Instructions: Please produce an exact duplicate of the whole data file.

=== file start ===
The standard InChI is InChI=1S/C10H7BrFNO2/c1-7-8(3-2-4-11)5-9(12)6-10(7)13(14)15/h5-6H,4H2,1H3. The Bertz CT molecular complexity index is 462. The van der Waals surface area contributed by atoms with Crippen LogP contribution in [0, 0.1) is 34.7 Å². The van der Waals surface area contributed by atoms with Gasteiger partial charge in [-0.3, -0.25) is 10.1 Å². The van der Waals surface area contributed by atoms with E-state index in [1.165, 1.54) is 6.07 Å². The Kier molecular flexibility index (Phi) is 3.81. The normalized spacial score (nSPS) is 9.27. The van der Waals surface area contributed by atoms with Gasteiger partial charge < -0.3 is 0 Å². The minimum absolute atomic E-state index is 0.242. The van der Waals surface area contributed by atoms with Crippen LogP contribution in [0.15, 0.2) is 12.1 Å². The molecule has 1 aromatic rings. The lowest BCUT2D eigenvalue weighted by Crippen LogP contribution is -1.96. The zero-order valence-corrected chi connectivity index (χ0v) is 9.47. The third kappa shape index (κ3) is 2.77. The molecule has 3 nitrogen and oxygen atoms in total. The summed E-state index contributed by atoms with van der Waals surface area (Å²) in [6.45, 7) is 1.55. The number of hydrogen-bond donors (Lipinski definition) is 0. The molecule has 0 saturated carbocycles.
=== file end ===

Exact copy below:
The standard InChI is InChI=1S/C10H7BrFNO2/c1-7-8(3-2-4-11)5-9(12)6-10(7)13(14)15/h5-6H,4H2,1H3. The Bertz CT molecular complexity index is 462. The van der Waals surface area contributed by atoms with Crippen LogP contribution in [0, 0.1) is 34.7 Å². The van der Waals surface area contributed by atoms with Gasteiger partial charge in [-0.3, -0.25) is 10.1 Å². The van der Waals surface area contributed by atoms with E-state index in [1.165, 1.54) is 6.07 Å². The Kier molecular flexibility index (Phi) is 3.81. The normalized spacial score (nSPS) is 9.27. The van der Waals surface area contributed by atoms with Gasteiger partial charge < -0.3 is 0 Å². The minimum absolute atomic E-state index is 0.242. The van der Waals surface area contributed by atoms with Crippen LogP contribution in [0.15, 0.2) is 12.1 Å². The molecule has 1 aromatic rings. The lowest BCUT2D eigenvalue weighted by Crippen LogP contribution is -1.96. The zero-order valence-corrected chi connectivity index (χ0v) is 9.47. The third kappa shape index (κ3) is 2.77. The molecule has 3 nitrogen and oxygen atoms in total. The summed E-state index contributed by atoms with van der Waals surface area (Å²) in [6.45, 7) is 1.55. The number of hydrogen-bond donors (Lipinski definition) is 0. The molecule has 0 saturated carbocycles.